The jury is probably still out, but from my observation while I was in Inverness for the Scottish Labour Party conference last weekend it's true to say that the comrades are not best pleased with her. Even the left-leaning General Secretary of Amicus, Derek Simpson, went out of his way to attack the former International Development Minister. The trouble with Clare Short is that she has the habit of upsetting even her friends.
Everyone seems to have an anecdote, and here is mine.
When working for Gordon Brown I was often in her office giving PR advice.
She was notorious for putting her foot in it and Gordon, who did everything in his power to support and protect Ms Short, had asked me to give her a helping hand. Eventually we got her to employ her own spin-doctor and I found an able chap from the Trade Unions. Within days she was in trouble yet again with the press and Alastair Campbell was forced to rebuke her.
Her reaction was to launch a full blown attack, not against Number 10, but against all spin-doctors. Thanks Clare!
To say that the Prime Minister is upset with his former minister is the understatement of the year. If he had his way she would be sleeping on a park bench permanently. Tony Blair knows, though, that given enough rope she will hang herself. When she claimed we had bugged the UN, even those papers desperate to get rid of Blair could not stomach such disloyalty to our security forces.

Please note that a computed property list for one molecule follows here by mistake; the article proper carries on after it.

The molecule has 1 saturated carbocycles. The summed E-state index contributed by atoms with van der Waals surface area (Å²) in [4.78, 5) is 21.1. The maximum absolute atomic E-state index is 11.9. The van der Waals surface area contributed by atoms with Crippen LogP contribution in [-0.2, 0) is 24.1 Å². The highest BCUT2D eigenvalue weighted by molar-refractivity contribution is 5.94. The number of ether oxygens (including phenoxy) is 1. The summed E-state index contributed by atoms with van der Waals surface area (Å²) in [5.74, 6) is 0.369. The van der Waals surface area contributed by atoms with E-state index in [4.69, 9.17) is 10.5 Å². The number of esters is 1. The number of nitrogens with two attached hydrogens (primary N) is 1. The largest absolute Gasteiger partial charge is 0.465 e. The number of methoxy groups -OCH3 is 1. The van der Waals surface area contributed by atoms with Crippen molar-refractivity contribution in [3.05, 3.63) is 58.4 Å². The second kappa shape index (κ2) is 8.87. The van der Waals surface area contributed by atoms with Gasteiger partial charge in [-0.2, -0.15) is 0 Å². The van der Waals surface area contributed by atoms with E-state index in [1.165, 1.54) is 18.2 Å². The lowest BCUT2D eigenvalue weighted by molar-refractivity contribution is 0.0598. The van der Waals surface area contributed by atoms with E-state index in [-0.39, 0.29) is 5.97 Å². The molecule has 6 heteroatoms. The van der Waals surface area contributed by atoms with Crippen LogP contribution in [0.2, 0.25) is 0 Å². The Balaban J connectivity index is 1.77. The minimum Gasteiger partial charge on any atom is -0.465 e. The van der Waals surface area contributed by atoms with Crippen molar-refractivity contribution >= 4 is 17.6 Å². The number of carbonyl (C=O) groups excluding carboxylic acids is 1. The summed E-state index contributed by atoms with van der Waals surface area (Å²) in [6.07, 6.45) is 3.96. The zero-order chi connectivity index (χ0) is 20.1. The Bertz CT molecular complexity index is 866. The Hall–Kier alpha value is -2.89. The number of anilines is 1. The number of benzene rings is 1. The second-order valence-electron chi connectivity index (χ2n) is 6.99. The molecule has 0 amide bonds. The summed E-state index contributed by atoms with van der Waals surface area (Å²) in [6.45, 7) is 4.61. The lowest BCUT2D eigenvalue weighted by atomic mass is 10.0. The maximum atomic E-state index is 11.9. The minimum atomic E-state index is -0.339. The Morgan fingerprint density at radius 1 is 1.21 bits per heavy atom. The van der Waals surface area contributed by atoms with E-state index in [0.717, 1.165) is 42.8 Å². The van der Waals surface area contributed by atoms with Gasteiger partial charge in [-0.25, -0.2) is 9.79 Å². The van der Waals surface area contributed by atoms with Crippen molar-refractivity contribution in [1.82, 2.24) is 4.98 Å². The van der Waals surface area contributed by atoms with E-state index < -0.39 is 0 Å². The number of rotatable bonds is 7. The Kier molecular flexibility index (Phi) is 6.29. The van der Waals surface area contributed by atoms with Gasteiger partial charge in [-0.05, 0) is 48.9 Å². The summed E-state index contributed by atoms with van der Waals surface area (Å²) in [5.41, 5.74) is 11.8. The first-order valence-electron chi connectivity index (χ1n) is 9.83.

Everyone in Westminster knows that we regularly bug our friends but it's just not cricket to admit it. When I complained in the press bar that we got better information about what our European partners were up to from the FT than MI6, the spooks wanted to know how come a chap like me who hadn't been positively vetted knew what they were up to. I wanted to know which hack is in MI6. The spies may be excited about whom the French finance minister is having an affair with but it's not what Gordon Brown wanted to know.
Clare Short's mistake was not to reveal her UN spook story at the time.
But to take her to court for a breach of the Official Secrets Act or to punish her through the party machinery would be a poor PR move. She would immediately become a martyr and therefore more dangerous to Blair.
This is why it's difficult to understand what Sir Andrew Turnbull was doing sending Short a threatening letter. In my experience, he's very keen to please his political masters and such bad PR only kept the Iraq story running. David Hill will no doubt have told Turnbull to keep his pen in his pocket and his mouth shut.